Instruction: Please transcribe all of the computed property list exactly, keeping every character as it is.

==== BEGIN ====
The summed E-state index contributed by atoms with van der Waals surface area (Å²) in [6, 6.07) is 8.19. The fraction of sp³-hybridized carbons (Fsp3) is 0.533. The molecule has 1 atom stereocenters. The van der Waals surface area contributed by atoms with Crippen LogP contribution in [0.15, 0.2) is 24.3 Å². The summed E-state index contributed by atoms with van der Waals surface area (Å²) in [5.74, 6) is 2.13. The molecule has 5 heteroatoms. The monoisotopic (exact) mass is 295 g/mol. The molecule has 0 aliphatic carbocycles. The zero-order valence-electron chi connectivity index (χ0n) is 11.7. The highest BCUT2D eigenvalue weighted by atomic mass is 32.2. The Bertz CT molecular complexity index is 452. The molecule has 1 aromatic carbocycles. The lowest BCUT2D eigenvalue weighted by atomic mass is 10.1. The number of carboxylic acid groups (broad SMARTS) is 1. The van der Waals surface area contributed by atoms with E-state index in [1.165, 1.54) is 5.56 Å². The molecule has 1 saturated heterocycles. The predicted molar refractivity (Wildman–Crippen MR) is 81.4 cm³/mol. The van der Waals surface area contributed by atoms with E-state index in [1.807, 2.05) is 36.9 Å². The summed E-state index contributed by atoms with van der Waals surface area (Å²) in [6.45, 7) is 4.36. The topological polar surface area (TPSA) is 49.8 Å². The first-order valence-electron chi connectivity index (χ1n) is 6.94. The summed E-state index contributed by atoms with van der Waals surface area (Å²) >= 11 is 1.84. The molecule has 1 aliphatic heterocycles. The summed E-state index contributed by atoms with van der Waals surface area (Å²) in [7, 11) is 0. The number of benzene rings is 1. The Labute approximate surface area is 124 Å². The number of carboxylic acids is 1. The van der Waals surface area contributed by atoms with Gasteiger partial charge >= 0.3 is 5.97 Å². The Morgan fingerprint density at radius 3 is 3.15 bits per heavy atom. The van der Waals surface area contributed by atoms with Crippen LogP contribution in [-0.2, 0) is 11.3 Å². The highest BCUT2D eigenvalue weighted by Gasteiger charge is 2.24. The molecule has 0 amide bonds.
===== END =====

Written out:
The summed E-state index contributed by atoms with van der Waals surface area (Å²) in [6, 6.07) is 8.19. The fraction of sp³-hybridized carbons (Fsp3) is 0.533. The molecule has 1 atom stereocenters. The van der Waals surface area contributed by atoms with Crippen LogP contribution in [0.15, 0.2) is 24.3 Å². The summed E-state index contributed by atoms with van der Waals surface area (Å²) in [5.74, 6) is 2.13. The molecule has 5 heteroatoms. The monoisotopic (exact) mass is 295 g/mol. The molecule has 0 aliphatic carbocycles. The zero-order valence-electron chi connectivity index (χ0n) is 11.7. The highest BCUT2D eigenvalue weighted by atomic mass is 32.2. The Bertz CT molecular complexity index is 452. The molecule has 1 aromatic carbocycles. The lowest BCUT2D eigenvalue weighted by atomic mass is 10.1. The number of carboxylic acid groups (broad SMARTS) is 1. The van der Waals surface area contributed by atoms with E-state index in [1.165, 1.54) is 5.56 Å². The molecule has 1 saturated heterocycles. The predicted molar refractivity (Wildman–Crippen MR) is 81.4 cm³/mol. The van der Waals surface area contributed by atoms with E-state index in [1.807, 2.05) is 36.9 Å². The summed E-state index contributed by atoms with van der Waals surface area (Å²) in [6.45, 7) is 4.36. The topological polar surface area (TPSA) is 49.8 Å². The first-order valence-electron chi connectivity index (χ1n) is 6.94. The summed E-state index contributed by atoms with van der Waals surface area (Å²) >= 11 is 1.84. The molecule has 1 aliphatic heterocycles. The summed E-state index contributed by atoms with van der Waals surface area (Å²) in [7, 11) is 0. The number of benzene rings is 1. The Labute approximate surface area is 124 Å². The number of carboxylic acids is 1. The van der Waals surface area contributed by atoms with Gasteiger partial charge >= 0.3 is 5.97 Å². The Morgan fingerprint density at radius 3 is 3.15 bits per heavy atom. The van der Waals surface area contributed by atoms with Crippen LogP contribution in [-0.2, 0) is 11.3 Å². The highest BCUT2D eigenvalue weighted by Gasteiger charge is 2.24. The molecule has 0 amide bonds.